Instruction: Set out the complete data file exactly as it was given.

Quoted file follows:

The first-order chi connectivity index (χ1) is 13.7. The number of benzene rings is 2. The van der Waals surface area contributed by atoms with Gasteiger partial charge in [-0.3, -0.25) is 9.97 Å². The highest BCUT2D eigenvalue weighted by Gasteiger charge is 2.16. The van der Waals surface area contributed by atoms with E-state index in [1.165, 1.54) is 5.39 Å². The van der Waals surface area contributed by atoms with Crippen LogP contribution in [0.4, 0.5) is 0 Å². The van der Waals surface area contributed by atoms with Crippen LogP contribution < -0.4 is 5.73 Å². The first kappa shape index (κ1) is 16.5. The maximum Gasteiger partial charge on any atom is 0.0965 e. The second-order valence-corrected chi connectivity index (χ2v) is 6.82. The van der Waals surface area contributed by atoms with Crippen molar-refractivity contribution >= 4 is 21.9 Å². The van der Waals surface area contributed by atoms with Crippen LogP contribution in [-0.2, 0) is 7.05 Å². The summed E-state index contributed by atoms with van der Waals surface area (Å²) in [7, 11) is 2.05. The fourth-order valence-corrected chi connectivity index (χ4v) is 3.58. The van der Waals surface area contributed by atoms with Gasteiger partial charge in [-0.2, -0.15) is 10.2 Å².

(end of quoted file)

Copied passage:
The first-order chi connectivity index (χ1) is 13.7. The number of benzene rings is 2. The van der Waals surface area contributed by atoms with Gasteiger partial charge in [-0.3, -0.25) is 9.97 Å². The highest BCUT2D eigenvalue weighted by Gasteiger charge is 2.16. The van der Waals surface area contributed by atoms with E-state index in [1.165, 1.54) is 5.39 Å². The van der Waals surface area contributed by atoms with Crippen LogP contribution in [0.4, 0.5) is 0 Å². The van der Waals surface area contributed by atoms with Crippen LogP contribution < -0.4 is 5.73 Å². The first kappa shape index (κ1) is 16.5. The maximum Gasteiger partial charge on any atom is 0.0965 e. The second-order valence-corrected chi connectivity index (χ2v) is 6.82. The van der Waals surface area contributed by atoms with Crippen molar-refractivity contribution >= 4 is 21.9 Å². The van der Waals surface area contributed by atoms with Crippen LogP contribution in [-0.2, 0) is 7.05 Å². The summed E-state index contributed by atoms with van der Waals surface area (Å²) in [7, 11) is 2.05. The fourth-order valence-corrected chi connectivity index (χ4v) is 3.58. The van der Waals surface area contributed by atoms with Gasteiger partial charge in [-0.2, -0.15) is 10.2 Å².